Britain’s bright future after Brexit

It is becoming clearer and clearer, from multiple sources and multiple countries, that Britain has a bright future after Brexit. Let's make it happen as soon as possible and prove to future generations that voters made the right decision

Brexit is bright
Jayne Adye
On 17 October 2016 15:51

The last couple of weeks has provided yet more signs of Britain’s bright trading future following Brexit. The first was Theresa May’s first address to the Conservative Party Conference as leader. She did not disappoint.

The Prime Minister delivered an emphatic message to the party faithful, promising to make the UK a sovereign nation once again. This, she insisted, would include the restoration of control over Britain’s borders through to the end of free movement of EU workers.

Responding to the bitter Remainers, the PM told the country to ignore the ‘pessimists’ who claim Britain can succeed only if it is shackled to the EU, and accused them of trying to ‘subvert democracy’ with their attempts to stop Brexit.

She trumpeted the numerous opportunities Brexit would provide, and revealed a tantalising glimpse into Britain’s bright future.

Theresa May has previously claimed she does not want her premiership to be ‘defined by Brexit’. Her speech at Conference revealed the truth. Her place in history will be determined by her handling of Brexit, and she knows it.

Addressing cheering supporters, the PM stressed how Britain doesn’t need to “punch above our weight” to make Brexit a success, as its weight is substantial enough already. How good it feels to have a Prime Minister who tries to inspire rather than frighten voters.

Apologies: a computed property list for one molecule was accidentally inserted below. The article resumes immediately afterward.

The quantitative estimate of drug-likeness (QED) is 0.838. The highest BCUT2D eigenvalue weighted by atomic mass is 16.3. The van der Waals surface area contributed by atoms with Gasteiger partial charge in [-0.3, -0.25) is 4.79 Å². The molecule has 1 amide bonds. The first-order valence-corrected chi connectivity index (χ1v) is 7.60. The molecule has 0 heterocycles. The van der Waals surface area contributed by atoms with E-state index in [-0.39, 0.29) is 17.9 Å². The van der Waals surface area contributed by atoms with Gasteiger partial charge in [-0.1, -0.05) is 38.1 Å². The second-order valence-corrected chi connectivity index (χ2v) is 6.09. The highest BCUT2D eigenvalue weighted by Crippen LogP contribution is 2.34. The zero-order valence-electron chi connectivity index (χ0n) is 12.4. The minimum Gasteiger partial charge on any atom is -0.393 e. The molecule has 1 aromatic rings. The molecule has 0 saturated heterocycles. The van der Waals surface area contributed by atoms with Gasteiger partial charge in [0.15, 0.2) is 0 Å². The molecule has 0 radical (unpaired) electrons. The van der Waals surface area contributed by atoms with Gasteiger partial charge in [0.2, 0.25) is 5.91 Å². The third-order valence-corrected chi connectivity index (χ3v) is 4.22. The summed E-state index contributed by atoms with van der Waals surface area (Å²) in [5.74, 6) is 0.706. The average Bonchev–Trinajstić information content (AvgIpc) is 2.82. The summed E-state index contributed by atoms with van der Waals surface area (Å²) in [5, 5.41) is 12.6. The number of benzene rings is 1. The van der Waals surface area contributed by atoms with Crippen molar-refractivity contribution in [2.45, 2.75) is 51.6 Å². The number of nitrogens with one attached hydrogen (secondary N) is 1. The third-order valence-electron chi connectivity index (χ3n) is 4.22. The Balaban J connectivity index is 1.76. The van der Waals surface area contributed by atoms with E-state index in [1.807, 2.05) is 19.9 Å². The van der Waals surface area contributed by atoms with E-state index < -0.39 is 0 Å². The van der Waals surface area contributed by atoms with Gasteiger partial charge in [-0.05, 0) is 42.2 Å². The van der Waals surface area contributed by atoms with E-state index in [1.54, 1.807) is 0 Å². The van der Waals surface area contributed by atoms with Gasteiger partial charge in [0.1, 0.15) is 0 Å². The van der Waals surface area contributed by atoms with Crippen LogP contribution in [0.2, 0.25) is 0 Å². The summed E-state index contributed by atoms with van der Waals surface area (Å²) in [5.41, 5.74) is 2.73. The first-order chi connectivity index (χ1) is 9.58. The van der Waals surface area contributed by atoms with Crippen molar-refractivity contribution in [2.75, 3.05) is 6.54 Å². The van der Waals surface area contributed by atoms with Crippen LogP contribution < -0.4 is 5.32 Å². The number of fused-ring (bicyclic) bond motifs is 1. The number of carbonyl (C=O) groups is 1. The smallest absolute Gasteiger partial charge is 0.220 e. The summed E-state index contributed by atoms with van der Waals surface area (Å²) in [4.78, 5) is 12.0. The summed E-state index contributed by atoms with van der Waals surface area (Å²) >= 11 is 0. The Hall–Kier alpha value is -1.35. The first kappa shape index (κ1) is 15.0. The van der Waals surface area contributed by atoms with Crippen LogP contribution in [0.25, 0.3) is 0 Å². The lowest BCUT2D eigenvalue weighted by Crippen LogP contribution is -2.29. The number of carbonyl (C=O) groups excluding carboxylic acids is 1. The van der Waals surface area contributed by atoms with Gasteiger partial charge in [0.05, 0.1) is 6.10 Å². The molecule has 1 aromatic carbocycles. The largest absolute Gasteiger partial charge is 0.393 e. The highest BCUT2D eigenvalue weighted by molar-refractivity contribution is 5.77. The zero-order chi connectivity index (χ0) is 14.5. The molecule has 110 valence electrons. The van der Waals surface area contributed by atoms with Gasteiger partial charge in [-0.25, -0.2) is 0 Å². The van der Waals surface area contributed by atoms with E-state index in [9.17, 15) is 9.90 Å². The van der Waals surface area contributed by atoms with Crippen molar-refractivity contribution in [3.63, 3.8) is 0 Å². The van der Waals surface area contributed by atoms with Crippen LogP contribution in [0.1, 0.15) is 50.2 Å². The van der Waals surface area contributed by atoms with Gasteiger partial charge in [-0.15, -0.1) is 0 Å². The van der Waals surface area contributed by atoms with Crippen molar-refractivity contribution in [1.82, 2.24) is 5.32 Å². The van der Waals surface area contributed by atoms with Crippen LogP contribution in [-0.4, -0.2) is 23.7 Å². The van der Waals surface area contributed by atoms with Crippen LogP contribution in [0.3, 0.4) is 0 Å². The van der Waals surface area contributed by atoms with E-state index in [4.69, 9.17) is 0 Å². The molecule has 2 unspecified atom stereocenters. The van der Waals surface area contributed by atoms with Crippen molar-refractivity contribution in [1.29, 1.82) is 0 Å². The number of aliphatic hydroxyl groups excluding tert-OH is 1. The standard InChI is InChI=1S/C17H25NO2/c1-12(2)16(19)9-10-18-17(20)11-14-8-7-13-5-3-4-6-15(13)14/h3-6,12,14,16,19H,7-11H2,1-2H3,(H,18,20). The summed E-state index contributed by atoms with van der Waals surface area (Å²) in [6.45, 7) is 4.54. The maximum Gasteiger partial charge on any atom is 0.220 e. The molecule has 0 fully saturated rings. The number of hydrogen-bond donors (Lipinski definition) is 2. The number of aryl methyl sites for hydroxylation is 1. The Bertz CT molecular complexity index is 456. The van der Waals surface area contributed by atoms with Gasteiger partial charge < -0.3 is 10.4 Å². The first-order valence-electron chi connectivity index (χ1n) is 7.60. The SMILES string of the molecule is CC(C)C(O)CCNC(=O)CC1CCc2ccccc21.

This optimism was shared by the new International Trade Secretary, Liam Fox, who urged Britain to rediscover its free trading heritage while championing trade liberalisation and repudiating protectionism across the globe.

Dr Fox stressed that while the UK is still a member of the EU, it cannot negotiate trade agreements, although he said he is able to “discuss the impediments that we might wish to eliminate ahead of agreements we might reach with other countries when we leave”.

Dr Fox’s plans for greater trade were given a major boost last week by China’s ambassador to the UK, Liu Xiaoming. He told attendees at an HSBC forum on China that businessmen from his country were not disappointed by the result of June’s referendum.

He went on to point out Britain’s withdrawal from the European Union would open up major new opportunities for an independent United Kingdom to deepen cooperation with China.

This view has also been supported by the former Prime Minister of Australia, Tony Abbott, who, at a UK-Australia Chamber of Commerce breakfast this week, revealed his plan for a comprehensive free-trade deal between Australia and Britain, which will be negotiated now and will only come into force when Britain formally leaves the EU.

What makes this doubly heartening is the fact Mr Abbott -- like many other world leaders -- had advocated Remain in the run up to the referendum.

Mr Abbott is not the only Remain supporter who has re-evaluated their view of Brexit. Last Tuesday, the International Monetary Fund (IMF) predicted the UK will be the fastest growing G7 economy this year, and accepted its predictions of a post-Brexit-vote financial crash were overly pessimistic.

British Remoaners should take note. It is not too late for them show a bit of humility and to embrace Brexit with the rest of us. The CBI has learnt this the hard way, with the recetn news of JCB's intention to leave the business group as a result of its anti-Brexit stance.

The past fortnight has given another glimpse into the bright future Britain has to look forward to following Brexit. It is now up to all of us to make Brexit work, to prove to future generations why we were right to vote to Get Britain Out of the EU. 

Jayne Adye is the Director of cross-party, grassroots Eurosceptic group Get Britain Out

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